Mr. Borthwick

protested against its being said that hon. Gentlemen were now supported by those who opposed them before. The Government were compelled to take the course they had done. The opponents of the Government measure had been denounced in another place as "hypocrites," by an individual who was certainly illustrious for his talent, but who was the Jack Cade of all Jack Cades. In 1837, when the West India apprenticeship system was brought forward by that noble Lord and carried, what was his course with regard to the widows and orphans who possessed property in their fellow men? His motto then was, "Fiat justitia, ruat cœlum:" but now that noble Lord would guard the accumulation of manufacturing wealth against the dangerous inroads of women and children. He hoped the House would take care that they did not commit themselves by affirming propositions which they were not prepared to carry out in detail through all the provisions of the new Bill.

Mr. Hume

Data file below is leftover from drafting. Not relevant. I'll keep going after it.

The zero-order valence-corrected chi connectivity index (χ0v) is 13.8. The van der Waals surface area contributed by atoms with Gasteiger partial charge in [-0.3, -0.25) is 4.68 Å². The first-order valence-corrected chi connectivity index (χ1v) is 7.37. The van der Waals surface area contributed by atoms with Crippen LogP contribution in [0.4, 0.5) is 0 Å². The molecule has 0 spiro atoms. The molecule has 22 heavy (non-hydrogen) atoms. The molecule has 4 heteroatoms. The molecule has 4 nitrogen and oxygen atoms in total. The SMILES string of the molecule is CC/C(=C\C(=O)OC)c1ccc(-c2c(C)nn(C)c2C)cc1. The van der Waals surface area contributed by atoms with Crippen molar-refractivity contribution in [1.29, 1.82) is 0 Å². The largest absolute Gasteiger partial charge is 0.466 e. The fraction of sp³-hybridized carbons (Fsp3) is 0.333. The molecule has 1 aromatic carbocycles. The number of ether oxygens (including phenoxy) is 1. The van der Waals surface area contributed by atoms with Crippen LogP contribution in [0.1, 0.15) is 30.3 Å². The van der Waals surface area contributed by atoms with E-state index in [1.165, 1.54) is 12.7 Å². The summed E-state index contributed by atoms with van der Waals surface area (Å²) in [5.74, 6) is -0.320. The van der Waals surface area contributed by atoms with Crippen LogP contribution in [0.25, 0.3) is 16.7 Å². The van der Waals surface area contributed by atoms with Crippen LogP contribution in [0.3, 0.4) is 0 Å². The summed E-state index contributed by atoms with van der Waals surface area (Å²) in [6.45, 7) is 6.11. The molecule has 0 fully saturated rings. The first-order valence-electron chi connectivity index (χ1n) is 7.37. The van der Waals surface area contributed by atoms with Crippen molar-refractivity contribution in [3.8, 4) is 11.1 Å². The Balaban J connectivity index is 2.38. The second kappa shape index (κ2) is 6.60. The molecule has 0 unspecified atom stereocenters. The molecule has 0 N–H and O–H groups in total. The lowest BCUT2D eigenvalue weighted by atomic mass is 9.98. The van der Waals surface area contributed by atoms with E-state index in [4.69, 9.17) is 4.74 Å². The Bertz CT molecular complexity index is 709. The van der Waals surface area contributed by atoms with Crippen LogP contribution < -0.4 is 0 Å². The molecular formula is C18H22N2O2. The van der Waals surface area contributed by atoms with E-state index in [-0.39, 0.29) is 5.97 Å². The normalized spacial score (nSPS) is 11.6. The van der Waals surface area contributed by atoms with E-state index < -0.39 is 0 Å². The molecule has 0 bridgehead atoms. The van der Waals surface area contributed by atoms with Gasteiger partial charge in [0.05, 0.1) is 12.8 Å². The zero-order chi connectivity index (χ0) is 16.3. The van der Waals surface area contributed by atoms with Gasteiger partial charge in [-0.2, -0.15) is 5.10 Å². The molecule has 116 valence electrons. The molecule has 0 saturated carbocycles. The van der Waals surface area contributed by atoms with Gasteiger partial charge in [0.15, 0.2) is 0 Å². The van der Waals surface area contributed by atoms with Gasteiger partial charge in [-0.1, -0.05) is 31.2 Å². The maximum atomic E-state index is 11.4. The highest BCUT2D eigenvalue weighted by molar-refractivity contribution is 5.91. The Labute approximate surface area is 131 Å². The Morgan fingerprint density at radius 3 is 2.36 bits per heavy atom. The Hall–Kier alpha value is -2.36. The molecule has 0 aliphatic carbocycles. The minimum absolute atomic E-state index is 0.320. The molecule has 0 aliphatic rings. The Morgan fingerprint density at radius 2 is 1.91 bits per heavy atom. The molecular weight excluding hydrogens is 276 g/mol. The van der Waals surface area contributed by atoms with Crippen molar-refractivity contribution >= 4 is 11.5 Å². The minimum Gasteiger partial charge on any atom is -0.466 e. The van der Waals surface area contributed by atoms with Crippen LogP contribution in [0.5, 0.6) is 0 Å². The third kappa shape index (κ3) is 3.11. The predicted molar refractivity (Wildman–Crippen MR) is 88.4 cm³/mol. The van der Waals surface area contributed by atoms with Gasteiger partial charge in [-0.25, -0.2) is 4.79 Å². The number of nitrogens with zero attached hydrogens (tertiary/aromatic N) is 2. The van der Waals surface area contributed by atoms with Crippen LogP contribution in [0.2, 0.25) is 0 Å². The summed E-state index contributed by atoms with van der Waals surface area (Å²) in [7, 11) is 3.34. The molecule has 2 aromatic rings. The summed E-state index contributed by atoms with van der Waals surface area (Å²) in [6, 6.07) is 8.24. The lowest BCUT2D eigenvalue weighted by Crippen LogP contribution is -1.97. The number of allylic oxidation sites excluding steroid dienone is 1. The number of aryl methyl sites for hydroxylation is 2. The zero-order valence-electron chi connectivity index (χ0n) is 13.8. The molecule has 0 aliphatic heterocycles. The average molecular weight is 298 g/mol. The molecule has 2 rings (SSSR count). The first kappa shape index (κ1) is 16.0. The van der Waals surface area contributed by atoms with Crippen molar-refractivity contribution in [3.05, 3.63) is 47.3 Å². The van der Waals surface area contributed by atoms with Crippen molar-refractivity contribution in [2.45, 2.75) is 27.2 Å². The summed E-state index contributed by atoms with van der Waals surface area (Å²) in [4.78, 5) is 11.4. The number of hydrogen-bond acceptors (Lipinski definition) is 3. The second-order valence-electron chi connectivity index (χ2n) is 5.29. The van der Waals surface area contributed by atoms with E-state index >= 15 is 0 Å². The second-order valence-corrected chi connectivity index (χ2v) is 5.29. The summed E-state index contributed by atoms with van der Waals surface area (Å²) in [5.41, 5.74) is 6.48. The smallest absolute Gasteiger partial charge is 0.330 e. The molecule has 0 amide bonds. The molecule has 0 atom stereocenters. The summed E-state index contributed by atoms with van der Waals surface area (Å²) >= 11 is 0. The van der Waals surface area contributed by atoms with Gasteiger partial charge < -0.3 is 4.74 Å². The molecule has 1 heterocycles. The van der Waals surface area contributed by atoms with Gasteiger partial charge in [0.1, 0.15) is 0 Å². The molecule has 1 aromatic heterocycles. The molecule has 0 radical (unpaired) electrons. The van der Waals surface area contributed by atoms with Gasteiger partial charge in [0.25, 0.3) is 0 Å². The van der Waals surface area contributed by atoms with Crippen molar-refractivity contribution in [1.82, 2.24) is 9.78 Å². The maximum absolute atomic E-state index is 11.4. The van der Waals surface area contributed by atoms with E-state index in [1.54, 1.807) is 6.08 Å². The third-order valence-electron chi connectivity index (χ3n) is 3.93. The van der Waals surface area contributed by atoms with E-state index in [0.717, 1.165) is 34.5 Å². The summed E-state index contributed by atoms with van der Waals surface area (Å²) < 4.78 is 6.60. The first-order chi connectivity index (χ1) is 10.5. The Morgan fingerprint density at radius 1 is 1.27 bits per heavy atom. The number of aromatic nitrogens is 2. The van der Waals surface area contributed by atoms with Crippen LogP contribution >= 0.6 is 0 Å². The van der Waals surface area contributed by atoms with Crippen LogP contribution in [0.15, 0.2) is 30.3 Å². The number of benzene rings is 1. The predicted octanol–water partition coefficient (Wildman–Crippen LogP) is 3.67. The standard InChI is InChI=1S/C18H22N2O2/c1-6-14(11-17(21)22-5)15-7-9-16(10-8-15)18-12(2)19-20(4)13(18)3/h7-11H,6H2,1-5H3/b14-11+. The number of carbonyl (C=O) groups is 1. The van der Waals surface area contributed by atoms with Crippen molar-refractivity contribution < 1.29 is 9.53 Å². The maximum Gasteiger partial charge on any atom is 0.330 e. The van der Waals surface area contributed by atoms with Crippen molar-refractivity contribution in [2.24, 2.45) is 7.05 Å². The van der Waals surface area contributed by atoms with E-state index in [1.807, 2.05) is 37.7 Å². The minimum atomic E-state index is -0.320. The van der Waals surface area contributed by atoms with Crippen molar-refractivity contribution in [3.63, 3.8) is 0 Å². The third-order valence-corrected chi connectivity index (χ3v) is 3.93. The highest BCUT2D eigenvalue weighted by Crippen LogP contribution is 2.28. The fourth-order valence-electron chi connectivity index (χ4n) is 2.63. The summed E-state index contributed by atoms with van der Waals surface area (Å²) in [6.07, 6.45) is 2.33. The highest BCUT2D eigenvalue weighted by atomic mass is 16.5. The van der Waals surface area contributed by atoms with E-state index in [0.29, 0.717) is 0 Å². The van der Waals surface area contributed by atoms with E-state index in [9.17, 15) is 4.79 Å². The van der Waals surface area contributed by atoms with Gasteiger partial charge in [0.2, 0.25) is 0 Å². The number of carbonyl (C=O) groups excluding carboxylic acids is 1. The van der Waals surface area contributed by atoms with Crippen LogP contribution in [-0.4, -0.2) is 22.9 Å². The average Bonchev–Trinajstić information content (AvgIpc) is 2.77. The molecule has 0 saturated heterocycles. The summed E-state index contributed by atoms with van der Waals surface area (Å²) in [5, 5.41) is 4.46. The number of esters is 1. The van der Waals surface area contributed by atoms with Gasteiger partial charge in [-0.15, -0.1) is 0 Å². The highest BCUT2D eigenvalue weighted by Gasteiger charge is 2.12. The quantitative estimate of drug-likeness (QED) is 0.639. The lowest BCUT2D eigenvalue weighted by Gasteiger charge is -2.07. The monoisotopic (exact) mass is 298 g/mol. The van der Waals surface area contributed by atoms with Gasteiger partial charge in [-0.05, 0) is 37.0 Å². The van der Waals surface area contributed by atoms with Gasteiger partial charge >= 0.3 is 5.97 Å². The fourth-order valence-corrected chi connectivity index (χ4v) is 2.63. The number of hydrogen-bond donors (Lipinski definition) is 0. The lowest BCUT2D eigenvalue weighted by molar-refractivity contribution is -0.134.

thought the Government had pursued a proper course in withdrawing the Bill which had lately been the subject of discussion; but, at the same time, he thought they were acting improperly in introducing the Measure which had just been laid upon the Table. The right hon. Baronet (Sir J. Graham) was, he conceived, violating all former precedent in proposing such an interference with labour. The right hon. Gentleman was attempting, now, to interfere with adult labour; and he (Mr. Hume) considered the step so dangerous, that he sincerely hoped this Bill would not be allowed to pass into a law. He agreed with the hon. Member for Finsbury (Mr. T. Duncombe) that persons who were obliged to labour for so long a time as these factory operatives were literally slaves; but were there no other slaves in this country but factory slaves? Did not the same system of excessive labour exist throughout all classes of the community? He would advise the right hon. Baronet to direct his attention to the causes of the present distress. He believed that those who were most anxious to carry a ten hours Bill had been led away, in a great degree, by misrepresentation; and he conceived it was the duty of the Government, after the information they had received to-day, to inquire whether the representations which led to this attempted encroachment on the liberty of labour were or were not correct. He believed also that if the right hon. Baronet would appoint a Committee to hear evidence, and go into details, he would be convinced of the impropriety of the course he had taken, and would at once withdraw this Bill. They ought to look to the root of the evil, and remove the impediments to labour.